– Who is leading the way in cutting-edge energy recovery? How achievable is energy neutrality and who can we learn from?
– To what extent is the need to reduce expenditure on energy driving us towards decentralised models?

16.15
Networking Tea and Coffee Break
16.45
Circular Industry: End Users and Water Reuse

– Year on year, industrial end users continue to be met with ever-louder calls for diversifying water resources and cleaning up at source. How are leading end users approaching wastewater reuse and recycling within their businesses?
– What are the biggest hurdles to water reuse and recycling? How can we get buy-in from stakeholders?
– How can these projects be financed and what could the model look like?
– What areas of innovation are delivering most value to industrial end-users? Is there room for improvement?
– What are the opportunities for cloud-based asset management efficiencies in industrial water reuse?
– What other innovative methods of producing alternative water supplies are emerging?

17.30
The Watering Hole: Reactive Breakaways and Beverages

Over the course of the day the Rethink production team will be keeping tabs on the hottest conversations and topics, bringing these together in real-time to close proceedings with themed, informal chats over drinks served at the table. There will be 2x 20 minute rotations.

18.30
Closing Remarks & Networking Drinks Reception

Day Two — February 27 Morning

8.30
Breakfast Briefings (By Invitation)
8.55
Welcome Remarks
9.00
Making the Digital Difference: Big Data and the Analytics of Things

– How can we amplify the power of data to optimize decision making across water networks? Beyond raw data, how must utilities approach the Analytics of Things?
– What are the key challenges that arise with implementing cloud-based operations and artificial intelligence itself or is it the realignment of resources and operations that goes with it?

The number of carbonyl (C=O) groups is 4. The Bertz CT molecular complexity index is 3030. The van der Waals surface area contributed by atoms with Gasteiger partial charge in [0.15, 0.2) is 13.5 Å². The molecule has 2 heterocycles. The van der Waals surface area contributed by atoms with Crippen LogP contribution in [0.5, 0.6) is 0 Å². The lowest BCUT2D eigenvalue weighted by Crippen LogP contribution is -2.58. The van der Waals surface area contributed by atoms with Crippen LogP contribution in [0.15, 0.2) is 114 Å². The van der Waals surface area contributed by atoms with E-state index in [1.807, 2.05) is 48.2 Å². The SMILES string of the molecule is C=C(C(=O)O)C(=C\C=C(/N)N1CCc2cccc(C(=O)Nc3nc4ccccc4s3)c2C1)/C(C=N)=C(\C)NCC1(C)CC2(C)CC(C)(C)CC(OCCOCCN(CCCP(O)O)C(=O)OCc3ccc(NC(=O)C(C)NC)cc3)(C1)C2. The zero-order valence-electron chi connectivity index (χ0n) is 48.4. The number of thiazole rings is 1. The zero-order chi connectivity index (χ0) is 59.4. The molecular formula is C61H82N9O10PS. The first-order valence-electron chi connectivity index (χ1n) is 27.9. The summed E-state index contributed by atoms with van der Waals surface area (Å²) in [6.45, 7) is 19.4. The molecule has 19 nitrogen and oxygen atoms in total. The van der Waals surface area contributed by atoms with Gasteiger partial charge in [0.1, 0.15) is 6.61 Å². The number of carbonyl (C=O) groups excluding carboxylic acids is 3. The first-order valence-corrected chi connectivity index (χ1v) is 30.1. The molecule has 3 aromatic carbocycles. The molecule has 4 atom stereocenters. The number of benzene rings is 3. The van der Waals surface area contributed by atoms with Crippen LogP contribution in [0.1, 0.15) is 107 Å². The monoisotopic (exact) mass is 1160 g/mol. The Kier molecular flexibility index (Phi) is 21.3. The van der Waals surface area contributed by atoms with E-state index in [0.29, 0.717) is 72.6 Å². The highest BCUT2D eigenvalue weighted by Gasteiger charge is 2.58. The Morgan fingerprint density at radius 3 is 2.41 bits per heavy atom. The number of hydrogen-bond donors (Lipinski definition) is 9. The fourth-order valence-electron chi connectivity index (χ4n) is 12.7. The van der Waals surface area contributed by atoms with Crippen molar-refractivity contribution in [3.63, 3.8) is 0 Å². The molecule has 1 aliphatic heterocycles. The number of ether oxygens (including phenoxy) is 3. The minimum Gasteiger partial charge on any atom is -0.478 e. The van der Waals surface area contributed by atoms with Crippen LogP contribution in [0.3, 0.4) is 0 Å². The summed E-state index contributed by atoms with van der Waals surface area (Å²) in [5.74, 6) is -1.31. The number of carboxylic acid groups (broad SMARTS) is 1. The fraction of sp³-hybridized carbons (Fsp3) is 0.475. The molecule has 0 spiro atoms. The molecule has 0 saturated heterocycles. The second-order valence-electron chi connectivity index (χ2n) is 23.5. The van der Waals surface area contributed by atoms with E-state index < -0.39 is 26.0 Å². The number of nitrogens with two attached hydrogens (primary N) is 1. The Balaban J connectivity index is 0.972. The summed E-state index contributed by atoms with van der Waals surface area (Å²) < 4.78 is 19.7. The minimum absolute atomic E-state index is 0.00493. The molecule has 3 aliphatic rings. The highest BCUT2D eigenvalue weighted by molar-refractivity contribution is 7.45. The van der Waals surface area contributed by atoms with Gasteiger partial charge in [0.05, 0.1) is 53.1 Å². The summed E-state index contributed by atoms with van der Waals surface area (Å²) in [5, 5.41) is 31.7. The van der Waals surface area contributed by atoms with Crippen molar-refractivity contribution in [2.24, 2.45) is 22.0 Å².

– What are the cast-iron examples of where employing IoT and AoT /AI has improved efficiency, resilience, predictive maintenance and / or driven down operational costs?
– What new business models are emerging as a result?
– What do we know now that we wish we’d known 5 years ago?

9.45
Industry Brief: Threat and Innovation in Industrial Cyber Security and What it Means for Water
10.00
Technology Showcase

Four start-ups pitch their technology and business models to a panel of three ‘dragons’, with questions from the audience.

10.45
Networking Brunch
11.45
Rethinking Desalination: Is Desal 2.0 on our Doorstep?

– 2018 has seen a surge of activity in the international desalination market: is Desal 2.0 on our doorstep? What might it look like?
– How far away are we from game-changing upgrades in application (i.e. scaled-up solar powered desal) and materials (i.e. graphene membranes)?
– Projected Compound Annual Growth Rate (CAGR) of the reverse osmosis membrane market is around 15.92% ($7.04 billion) by 2026 – will this create an economy of scale that will make desal significantly more commercially viable?
– Dispersion modelling of brine waste discharge: what do we do with high intensity brine for the future? What is the business case to deal with ever higher levels of physical discharge as plant building accelerates?
– With increasing occurrences of drought and water stress in currently abundant areas, where can we expect brand new desal markets to appear? What’s the timeline?

Day Two — February 27 Afternoon

12.30
Mega Cities, Mega Challenges

We hear from representatives from 3 ‘mega cities’ who will explain how they are going about meeting some of the biggest water challenges on the planet.

13.15
Open Source Water Hubs: How Could We Share Technology and Data Around the World?

– To what extent do water hubs deliver what they say they will? How successful are they at commercialising and scaling up tech in real terms?
– Water hubs are developed to cultivate innovation – what would such a network look like on global scale? How would it work?
– Water hubs thrive in a tightly-knit ecosystem belonging to a particular geography: is a ‘global water tech hub’ an oxymoron?
– What examples of technological cross-pollination have occurred between municipal hubs?
– If yes: who takes responsibility? What existing platforms could be adopted or acquired to form the bedrock of such an initiative?

14.00
Close of Summit